Michael J. Smith Sr., Jim Myron Ross, Tarra Riggs, Johnny McPhail
Lance Hammer, Andrew Adamson, John J. Hammer, Mark Johnson, Aimee Shieh, Nina Parikh, Lol Crawley, Jerel Levanway, Caroline Eselin
In the cold, winter light of a rural Mississippi Delta township, a mans suicide radically transforms three characters lives and throws off-balance what has long been a static arrangement among them. Marlee is a single mother struggling to scratch a living for herself and James, her 12-year-old son, who has begun to stumble under drug and violence pressures. So when the opportunity to seek safe harbor at a new home arises, she grabs it, though the property is shared by Lawrence, a man with whom Marlee has feuded bitterly since Jamess birth. With circumstances thrusting them into proximity, a subtle interdependence and common purpose emerge for Marlee and Lawrence as they navigate grief, test new waters, and tentatively move forward.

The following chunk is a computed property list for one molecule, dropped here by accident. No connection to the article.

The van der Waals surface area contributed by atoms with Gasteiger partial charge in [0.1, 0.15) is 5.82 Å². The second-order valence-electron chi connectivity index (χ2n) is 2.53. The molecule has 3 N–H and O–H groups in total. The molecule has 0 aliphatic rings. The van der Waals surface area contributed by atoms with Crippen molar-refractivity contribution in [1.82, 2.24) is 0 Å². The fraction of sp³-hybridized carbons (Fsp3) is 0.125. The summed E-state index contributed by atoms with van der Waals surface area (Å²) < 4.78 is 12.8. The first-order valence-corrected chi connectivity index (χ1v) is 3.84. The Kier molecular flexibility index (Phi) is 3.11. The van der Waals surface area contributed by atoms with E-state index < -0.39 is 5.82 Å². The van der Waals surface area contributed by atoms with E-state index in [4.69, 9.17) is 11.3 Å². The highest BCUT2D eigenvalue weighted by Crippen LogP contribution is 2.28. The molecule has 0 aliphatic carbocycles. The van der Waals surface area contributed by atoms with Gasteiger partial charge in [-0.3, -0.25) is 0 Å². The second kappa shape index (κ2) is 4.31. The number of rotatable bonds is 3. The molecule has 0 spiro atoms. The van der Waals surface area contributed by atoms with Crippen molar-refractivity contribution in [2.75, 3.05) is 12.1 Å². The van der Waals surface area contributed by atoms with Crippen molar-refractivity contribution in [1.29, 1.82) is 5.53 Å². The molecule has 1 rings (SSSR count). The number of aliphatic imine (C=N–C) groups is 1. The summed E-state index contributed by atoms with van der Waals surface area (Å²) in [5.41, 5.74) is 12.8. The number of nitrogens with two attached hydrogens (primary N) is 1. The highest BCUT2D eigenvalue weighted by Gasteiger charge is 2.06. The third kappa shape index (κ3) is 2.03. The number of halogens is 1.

Ballast is one of those rare films that maximize the medium through an aesthetic of understatement. Every frame is deliberately and beautifully composed, every cut artfully and economically executednot only to transmit a quietly gripping story but to reveal characters layered emotional experiences and the specific textures and sensations of their locales. Because it is grounded by three exquisitely nuanced performances, its not surprising that Ballast is the product of intensive collaboration with local nonactors organically connected to the material. First-time director Lance Hammer is a distinctive voice with a remarkable sensitivity to the topography of human relationships and a powerfully cinematic social-realist vision.